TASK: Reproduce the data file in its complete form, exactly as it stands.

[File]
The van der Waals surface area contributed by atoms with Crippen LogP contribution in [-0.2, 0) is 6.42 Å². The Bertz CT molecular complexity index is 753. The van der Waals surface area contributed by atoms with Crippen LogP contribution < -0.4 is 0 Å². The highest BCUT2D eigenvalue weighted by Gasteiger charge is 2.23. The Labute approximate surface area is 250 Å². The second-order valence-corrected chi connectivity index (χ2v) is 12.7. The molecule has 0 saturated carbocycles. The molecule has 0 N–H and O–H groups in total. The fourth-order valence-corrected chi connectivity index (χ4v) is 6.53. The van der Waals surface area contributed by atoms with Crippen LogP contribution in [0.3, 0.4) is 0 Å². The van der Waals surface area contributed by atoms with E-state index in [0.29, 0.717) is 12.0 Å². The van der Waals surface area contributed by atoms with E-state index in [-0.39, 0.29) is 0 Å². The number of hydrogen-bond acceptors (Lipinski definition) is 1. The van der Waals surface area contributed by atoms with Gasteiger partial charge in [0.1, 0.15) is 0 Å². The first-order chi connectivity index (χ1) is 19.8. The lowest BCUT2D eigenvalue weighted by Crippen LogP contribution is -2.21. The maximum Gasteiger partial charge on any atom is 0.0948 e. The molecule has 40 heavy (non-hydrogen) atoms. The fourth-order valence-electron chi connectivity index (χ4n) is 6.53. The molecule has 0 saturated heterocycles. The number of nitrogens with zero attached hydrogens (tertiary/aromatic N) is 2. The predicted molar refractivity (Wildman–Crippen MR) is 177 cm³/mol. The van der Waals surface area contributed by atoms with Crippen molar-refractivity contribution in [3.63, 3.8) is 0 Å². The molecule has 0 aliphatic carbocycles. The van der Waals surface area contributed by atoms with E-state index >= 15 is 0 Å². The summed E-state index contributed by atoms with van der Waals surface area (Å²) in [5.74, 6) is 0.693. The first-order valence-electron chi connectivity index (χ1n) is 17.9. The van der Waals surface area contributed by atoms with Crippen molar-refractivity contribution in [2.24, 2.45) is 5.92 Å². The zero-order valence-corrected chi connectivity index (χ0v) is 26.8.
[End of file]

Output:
The van der Waals surface area contributed by atoms with Crippen LogP contribution in [-0.2, 0) is 6.42 Å². The Bertz CT molecular complexity index is 753. The van der Waals surface area contributed by atoms with Crippen LogP contribution < -0.4 is 0 Å². The highest BCUT2D eigenvalue weighted by Gasteiger charge is 2.23. The Labute approximate surface area is 250 Å². The second-order valence-corrected chi connectivity index (χ2v) is 12.7. The molecule has 0 saturated carbocycles. The molecule has 0 N–H and O–H groups in total. The fourth-order valence-corrected chi connectivity index (χ4v) is 6.53. The van der Waals surface area contributed by atoms with Crippen LogP contribution in [0.3, 0.4) is 0 Å². The van der Waals surface area contributed by atoms with E-state index in [0.29, 0.717) is 12.0 Å². The van der Waals surface area contributed by atoms with E-state index in [-0.39, 0.29) is 0 Å². The number of hydrogen-bond acceptors (Lipinski definition) is 1. The van der Waals surface area contributed by atoms with Gasteiger partial charge in [0.1, 0.15) is 0 Å². The first-order chi connectivity index (χ1) is 19.8. The lowest BCUT2D eigenvalue weighted by Crippen LogP contribution is -2.21. The maximum Gasteiger partial charge on any atom is 0.0948 e. The molecule has 40 heavy (non-hydrogen) atoms. The fourth-order valence-electron chi connectivity index (χ4n) is 6.53. The molecule has 0 saturated heterocycles. The number of nitrogens with zero attached hydrogens (tertiary/aromatic N) is 2. The predicted molar refractivity (Wildman–Crippen MR) is 177 cm³/mol. The van der Waals surface area contributed by atoms with Crippen molar-refractivity contribution in [3.63, 3.8) is 0 Å². The molecule has 0 aliphatic carbocycles. The van der Waals surface area contributed by atoms with E-state index >= 15 is 0 Å². The summed E-state index contributed by atoms with van der Waals surface area (Å²) in [5.74, 6) is 0.693. The first-order valence-electron chi connectivity index (χ1n) is 17.9. The van der Waals surface area contributed by atoms with Crippen molar-refractivity contribution in [2.24, 2.45) is 5.92 Å². The zero-order valence-corrected chi connectivity index (χ0v) is 26.8.